The good news is that most major CMS’s are SEO friendly these days. Out of the box they come with the basis for a fully SEO optimized website. Adding third-party plugins can always increase performance. One I like to use is a SEO plugin from Yoast for WordPress. In the end you can use whatever you prefer but you will have to put in a little effort to make things work no matter the CMS. The main thing to pay attention to in regards to your CMS is how easy it is to optimize the SEO when logged in.

RSS
A small aside is to make sure your CMS has an RSS feed. Most do by default but it is wise to double check. RSS might be old school but some people still prefer to get their updates via email or newsreader app. The reason being is because it is automatic and they don’t have to constantly visit a website to read the same content they can already get in their inbox.

Security and Compatibility

Both security and compatibility are nothing to disregard. You need to do some research to make sure your web server is compatible with your CMS based on what it is built with. It could be PHP, Node.js, ASP, etc… just make sure your hosting provider has you covered. Most CMS’s will tell you what they are built with upfront.

The same research for security is crucial. Ask yourself when reading between the lines how safe the CMS actually is. Or ask just how easy can someone get ahold of your login credentials and take your site down. Security is scary but it is necessary. Some CMS’s now feature two-step authorization to login which prohibits any invasions from unwanted web thugs. Do your homework and pick something you think will suffice. Most CMS’s are built with security in mind but never underestimate a hacker!

Upkeep

Not to long ago there was a need to sometimes update your CMS manually. Before the idea of versioning and code pushes were an idea, most users made do with what they had to work with. You could update your CMS every time there was a release but that was a lot of work and upkeep to maintain a stable version of your website. Even with updates come bugs in the code which could break your site completely. Yuck!

Nowadays we are lucky enough to have the luxury of automatic updates. Everything from your computer, to your phone, to your media streaming device now features this super cool break through. CMS’s that receive the most updates obviously receive the most attention from the developers who created it. If your CMS has frequent updates you can rest assure knowing someone is working hard to get you the best of the best, or at least we hope so.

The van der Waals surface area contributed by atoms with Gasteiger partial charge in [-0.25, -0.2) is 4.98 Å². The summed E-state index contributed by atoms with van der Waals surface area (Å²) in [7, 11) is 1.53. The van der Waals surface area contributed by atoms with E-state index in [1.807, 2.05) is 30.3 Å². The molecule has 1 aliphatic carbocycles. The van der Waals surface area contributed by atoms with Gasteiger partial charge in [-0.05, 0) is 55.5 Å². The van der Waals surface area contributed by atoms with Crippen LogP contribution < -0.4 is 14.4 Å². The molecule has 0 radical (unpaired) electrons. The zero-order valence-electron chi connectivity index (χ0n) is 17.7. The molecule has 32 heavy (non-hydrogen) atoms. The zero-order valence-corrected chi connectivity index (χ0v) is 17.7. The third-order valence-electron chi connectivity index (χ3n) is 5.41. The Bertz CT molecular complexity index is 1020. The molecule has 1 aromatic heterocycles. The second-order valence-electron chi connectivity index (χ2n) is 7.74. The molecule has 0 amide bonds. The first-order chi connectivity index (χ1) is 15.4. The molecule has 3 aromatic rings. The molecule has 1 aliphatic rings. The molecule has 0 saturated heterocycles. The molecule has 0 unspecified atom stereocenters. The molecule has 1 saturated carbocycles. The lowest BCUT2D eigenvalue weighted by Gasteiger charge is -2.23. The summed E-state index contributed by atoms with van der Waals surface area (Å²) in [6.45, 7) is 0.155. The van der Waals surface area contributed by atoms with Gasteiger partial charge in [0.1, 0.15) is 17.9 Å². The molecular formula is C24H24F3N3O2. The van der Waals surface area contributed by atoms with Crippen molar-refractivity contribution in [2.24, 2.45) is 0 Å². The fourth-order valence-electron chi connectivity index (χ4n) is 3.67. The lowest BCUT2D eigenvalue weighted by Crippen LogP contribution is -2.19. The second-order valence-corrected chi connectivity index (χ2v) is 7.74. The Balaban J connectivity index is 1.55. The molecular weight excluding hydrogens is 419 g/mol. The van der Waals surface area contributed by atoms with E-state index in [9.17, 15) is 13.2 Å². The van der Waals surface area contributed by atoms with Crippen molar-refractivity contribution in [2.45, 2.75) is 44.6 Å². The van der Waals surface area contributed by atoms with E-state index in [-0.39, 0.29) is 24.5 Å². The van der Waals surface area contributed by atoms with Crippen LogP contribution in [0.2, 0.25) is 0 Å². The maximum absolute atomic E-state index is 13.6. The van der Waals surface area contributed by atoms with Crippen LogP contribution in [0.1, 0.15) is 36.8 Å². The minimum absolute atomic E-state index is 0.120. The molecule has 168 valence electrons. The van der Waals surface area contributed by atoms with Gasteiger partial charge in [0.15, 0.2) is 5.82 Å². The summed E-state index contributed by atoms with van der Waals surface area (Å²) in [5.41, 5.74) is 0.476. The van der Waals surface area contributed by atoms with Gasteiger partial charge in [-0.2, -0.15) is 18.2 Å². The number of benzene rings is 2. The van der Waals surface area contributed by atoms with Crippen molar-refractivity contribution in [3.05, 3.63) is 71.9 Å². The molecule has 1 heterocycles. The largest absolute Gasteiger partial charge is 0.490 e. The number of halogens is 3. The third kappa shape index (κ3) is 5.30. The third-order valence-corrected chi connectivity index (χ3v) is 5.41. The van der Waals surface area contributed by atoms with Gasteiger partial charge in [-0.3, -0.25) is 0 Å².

Alternatives

Say you want to harness the power of a CMS but without all the complicated stuff. Have you ever considered SquareSpace for your CMS or how about GitHub Pages or Tumblr?. With options like these a lot of the work is already done for you. The CMS within each application I listed is already optimized for you but is still customizable. The amount of customization doesn’t compare to a full blown open source CMS but some people don’t need that much control.

Some sites really don’t need a full fledged CMS. A blog for instance only needs information relatable to blogging. For this you could use something like Ghost or Anchor. These are lightweight but still extremely useable, secure, and nice to look at.

Conclusion

There are plenty of options for finding the right CMS for your needs. Sometimes you make use of only one and other times you may need to explore other options. Don’t be afraid to switch it up and use something new. It may take a little time getting used to a new CMS but the fundamental idea of managing content sans code is present in each system. Modern web development makes using a CMS easier than ever before.

Know of any other content management systems you like to use? Why do you prefer it over all the rest?